About 25 people visited four Frankford historic sites on Oct. 27, the Saturday before Halloween, to hear about hauntings and history. The visitors got a good look at the Grand Army of the Republic headquarters on Griscom Street, St. Mark’s Episcopal Church on Frankford Avenue, and the Frankford Monthly Meeting and the Frankford Historical Society, which are across Orthodox Street from each other.
The stops along the second annual Frankford Haunted History Tour, all by themselves, were more than a little interesting. Besides, the ghosts were no-shows. Perhaps they had heard about the approach of Hurricane Sandy and were spending their pre-storm Saturday night hunting for drier places to haunt.
At the Historical Society of Frankford headquarters, member Patricia Coyne talked about all the art and artifacts on display in the 1930 Georgian Revival building, but added the premises had a ghost that had been frightening people for years. He probably had an appointment elsewhere on Oct. 27.
Across the street, Friends’ recording clerk Marion Parkinson and clerk Peg Szczurek said the Frankford Monthly Meeting’s 1833 building on the 1500 block of Orthodox has some “friendly” ghosts who like to look out the upper floor’s windows and rearrange the shades.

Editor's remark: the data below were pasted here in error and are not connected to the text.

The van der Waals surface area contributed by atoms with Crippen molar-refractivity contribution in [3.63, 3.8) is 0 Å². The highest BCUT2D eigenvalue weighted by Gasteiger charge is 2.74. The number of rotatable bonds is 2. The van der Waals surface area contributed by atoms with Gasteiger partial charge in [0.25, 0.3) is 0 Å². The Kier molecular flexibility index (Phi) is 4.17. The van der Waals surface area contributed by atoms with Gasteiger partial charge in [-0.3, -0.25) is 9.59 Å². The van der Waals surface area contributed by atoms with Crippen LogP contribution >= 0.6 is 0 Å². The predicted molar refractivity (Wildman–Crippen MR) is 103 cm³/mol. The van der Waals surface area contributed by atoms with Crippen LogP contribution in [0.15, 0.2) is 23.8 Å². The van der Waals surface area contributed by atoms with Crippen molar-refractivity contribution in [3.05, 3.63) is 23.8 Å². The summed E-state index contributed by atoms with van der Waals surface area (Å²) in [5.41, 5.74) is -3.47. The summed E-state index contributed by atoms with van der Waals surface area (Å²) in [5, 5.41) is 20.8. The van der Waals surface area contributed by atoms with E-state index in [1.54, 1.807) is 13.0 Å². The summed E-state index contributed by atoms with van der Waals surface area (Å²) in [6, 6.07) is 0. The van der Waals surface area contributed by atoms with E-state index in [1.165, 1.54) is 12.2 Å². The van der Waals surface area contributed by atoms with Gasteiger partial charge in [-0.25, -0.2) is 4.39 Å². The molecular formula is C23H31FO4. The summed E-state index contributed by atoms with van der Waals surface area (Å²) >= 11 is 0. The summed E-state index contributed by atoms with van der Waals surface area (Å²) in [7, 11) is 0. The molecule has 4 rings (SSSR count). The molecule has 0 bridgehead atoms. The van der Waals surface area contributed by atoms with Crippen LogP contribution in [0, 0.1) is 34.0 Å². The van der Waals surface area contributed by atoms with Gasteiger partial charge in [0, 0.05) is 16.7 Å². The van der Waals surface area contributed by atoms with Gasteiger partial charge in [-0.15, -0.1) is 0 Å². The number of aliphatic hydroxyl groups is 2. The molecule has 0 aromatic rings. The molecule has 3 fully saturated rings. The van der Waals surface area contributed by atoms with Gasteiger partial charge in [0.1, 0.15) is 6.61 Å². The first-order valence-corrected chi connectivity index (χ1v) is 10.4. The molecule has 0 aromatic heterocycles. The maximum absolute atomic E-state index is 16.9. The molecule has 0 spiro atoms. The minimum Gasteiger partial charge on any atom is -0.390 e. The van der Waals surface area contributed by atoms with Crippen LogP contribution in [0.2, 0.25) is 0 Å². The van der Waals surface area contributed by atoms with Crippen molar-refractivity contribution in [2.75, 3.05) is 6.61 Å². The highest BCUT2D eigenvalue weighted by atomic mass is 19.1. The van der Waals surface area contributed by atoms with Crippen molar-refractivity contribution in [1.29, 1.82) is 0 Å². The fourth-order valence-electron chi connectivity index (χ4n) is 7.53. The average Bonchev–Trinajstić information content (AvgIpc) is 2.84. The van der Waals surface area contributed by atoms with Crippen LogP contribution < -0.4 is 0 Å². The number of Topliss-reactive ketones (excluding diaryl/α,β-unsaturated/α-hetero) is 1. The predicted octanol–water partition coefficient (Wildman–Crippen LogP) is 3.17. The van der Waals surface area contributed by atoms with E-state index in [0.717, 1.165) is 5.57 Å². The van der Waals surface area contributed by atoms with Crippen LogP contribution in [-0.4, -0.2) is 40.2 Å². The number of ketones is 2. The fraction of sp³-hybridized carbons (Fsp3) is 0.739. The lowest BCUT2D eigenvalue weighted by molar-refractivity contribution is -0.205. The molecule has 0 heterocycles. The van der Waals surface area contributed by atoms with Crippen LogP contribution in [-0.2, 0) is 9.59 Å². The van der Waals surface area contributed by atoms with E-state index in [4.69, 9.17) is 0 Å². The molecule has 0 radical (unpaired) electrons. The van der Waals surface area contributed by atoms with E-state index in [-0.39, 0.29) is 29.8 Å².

Friendly might not be the appropriate description for one apparition. He’s known as George and he makes people uncomfortable, according to Parkinson and Szczurek. Ghost researchers have seen “activity” in the windows, they said.
Michelle Feldman, the Frankford Community Development Corporation’s corridor manager, later went upstairs at the meeting house to stand in for the meeting house’s spectral presences.
Friendlier were the man and woman some kids spotted in the meeting house. The children reported the two were wearing old-fashioned clothes and were holding hands.
Spirits supposedly frequent the Grand Army of the Republic Museum and Library on the 4200 block of Griscom St.
“We’re known for being haunted,” said librarian and board member Kathleen Smith.
The Grand Army of the Republic was sort of an American Legion or VFW for Civil War veterans. The Frankford GAR building houses a lot of the soldiers’ records, and Smith suspects the ghosts she said haunt the building do so because of the tangible ties to the past.
“They’re here because their records are here,” she said.
Another presence is that of “Jim,” a Civil War re-enactor, who is the GAR’s most famous ghost, Smith said.
“He comes back here because he likes it here,” she said.
Anyone interested in Jim and the others who are said to hang around the GAR can visit 4278 Griscom St. between 9 p.m. Friday, Nov. 16, and 1 a.m. Saturday, Nov. 17, for a ghost hunt.
The Rev. Jonathan Clodfelter gave tour participants a look at the interior of St. Mark’s, an immense church richly appointed with stone carvings and elaborate stained glass windows. The early-20th century structure was designed by Frank Rushmore Watson, who also designed the historical society’s building.
Anyone who has passed by the church on the 4400 block of Frankford Ave. or on the El cannot imagine the building’s beauty. Even in the gloom of a late October evening, the place is breathtaking. However, it was downright spooky in the dark crypt below ground level, where there were a few graves.
Ghosts? Not in the scary sense. There is, of course, the Holy Spirit, Clodfelter said. ••
Reporter John Loftus can be reached at 215-354-3110 or at email@example.com